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One of Tehran’s clogged streets. Mohsen Hashemi Rafsanjani (inset).
One of Tehran’s clogged streets. Mohsen Hashemi Rafsanjani (inset).

New Management at Tehran City Council: A Better Way of Getting Things Done

Torturous traffic in the capital 24/7 is seen as the biggest problem in the capital that has expanded in all four directions thanks to the generosity of the outgoing mayor!
Mohsen Hashemi Rafsanjani says Tehran needs 12 subway lines running at full capacity and able to carry 10 million people a day

New Management at Tehran City Council: A Better Way of Getting Things Done

The new Tehran City Council will focus on rule of law, transparency and improving urban services in both the upscale and low-income districts, according to the chairman of the incoming council.
Urban services are public facilities that include efficient water networks, street cleaning, fire and police protection, public transport, functioning sewer systems and storm drainage systems, among others.  
In a late night interview on the state TV on Monday, Mohsen Hashemi Rafsanjani castigated mayors of the capital accusing them of using their high office for political gain and disregarding openness, transparency and responsibility in running the local government.
“In the past, people regarded street sweepers as a symbol of the municipality. Some mayors put on the uniform of the cleaners to strike a chord with the masses,” Hashemi said, referring to former president Mahmoud Ahmadinejad who took office in 2005 after serving as Tehran mayor for two years.
Former mayor Mohammad Baqer Qalibaf tried to emulate Ahmadinejad but failed.
Torturous traffic in the capital 24/7 is seen as the biggest problem in the capital that has expanded in all four directions thanks to the generosity of the outgoing mayor and his minions. The only way to reduce the traffic and the associated costs and nuisance, according to Hashemi, is to develop the subway system.
“Tehran needs 12 subway lines running at full capacity and able to carry 10 million people a day,” he said, adding that the city suffers from a shocking lack of trains.
Currently, there are eight subway lines in the city. Line 6, which runs northwest to southeast has not yet become operational and lines 3, 7 and 8 are not operating at full capacity. Lines 2, 3 and 4 fork at one end and line seven forks at both sides.
“Ideally, interval times between trains must be reduced to 3 minutes,” Rafsanjani added.
According to Maziyar Hosseini, deputy for traffic and transport affairs at Tehran Municipality, the existing operative lines carry nearly three million passengers a day and are expected to reach 3.6 million passengers after lines 6, 7 and 8 are completed.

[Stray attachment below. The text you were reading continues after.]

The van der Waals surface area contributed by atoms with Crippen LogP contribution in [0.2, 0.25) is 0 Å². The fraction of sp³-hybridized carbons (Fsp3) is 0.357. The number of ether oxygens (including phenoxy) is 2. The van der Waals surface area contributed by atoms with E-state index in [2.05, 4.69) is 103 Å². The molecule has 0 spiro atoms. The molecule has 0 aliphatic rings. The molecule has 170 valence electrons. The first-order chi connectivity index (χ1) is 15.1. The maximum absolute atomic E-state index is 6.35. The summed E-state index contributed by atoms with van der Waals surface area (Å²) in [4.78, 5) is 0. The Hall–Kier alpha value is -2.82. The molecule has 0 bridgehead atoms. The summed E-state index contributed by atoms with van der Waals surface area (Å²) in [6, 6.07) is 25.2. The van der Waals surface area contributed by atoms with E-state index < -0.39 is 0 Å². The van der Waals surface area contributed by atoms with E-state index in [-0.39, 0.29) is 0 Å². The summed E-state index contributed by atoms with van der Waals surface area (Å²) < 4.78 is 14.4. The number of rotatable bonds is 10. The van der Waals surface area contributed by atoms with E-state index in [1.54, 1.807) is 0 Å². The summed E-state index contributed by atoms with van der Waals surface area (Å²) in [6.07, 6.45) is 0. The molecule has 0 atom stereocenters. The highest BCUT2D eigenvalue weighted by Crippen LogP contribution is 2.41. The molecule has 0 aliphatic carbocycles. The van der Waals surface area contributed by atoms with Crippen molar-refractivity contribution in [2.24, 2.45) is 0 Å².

Hashemi, the son of former president Akbar Hashemi Rafsanjani, added that the bus fleet must also be developed and connected to the subway stations.
“If and when the bus network carries five million passengers a day, 15 million people will travel by public transport that will reduce the snarling traffic to a considerable degree,” he said. Tehran is home to 13 million people.
To do that, between 7,000 and 9,000 buses as well as 3,000 train cars are required, he added.
Hashemi noted that under his watch the new council will focus on developing an efficient public transport system across the sprawling capital.
During the TV interview he pointed to people’s complaints to the Tehran Municipality. According to his information, 400,000 complaints were sent to the TM via its 137 hotline last year.
“The largest number of complaints was about noise pollution followed by disorganized street vendors and illegal constructions,” he said.
Many had also complained about corruption in and among municipal staff, a problem that mayor-elect Mohammad Ali Najafi is expected to address, having run on a platform of responsibility and transparency.
“The fifth council must raise the bar and keep the municipality under stricter supervision” Hashemi said during the live show , a dig at the previous council led by the staunch Qalibaf supporter Mehdi Chamran, who was also present  in the TV interview.
Another major issue that the new council will seek to address is clarifying municipality’s regulations to prevent multiple interpretations of laws.
“The vagueness of the laws must be resolved to make them as transparent as possible,” Hashemi told the state-owned TV. 

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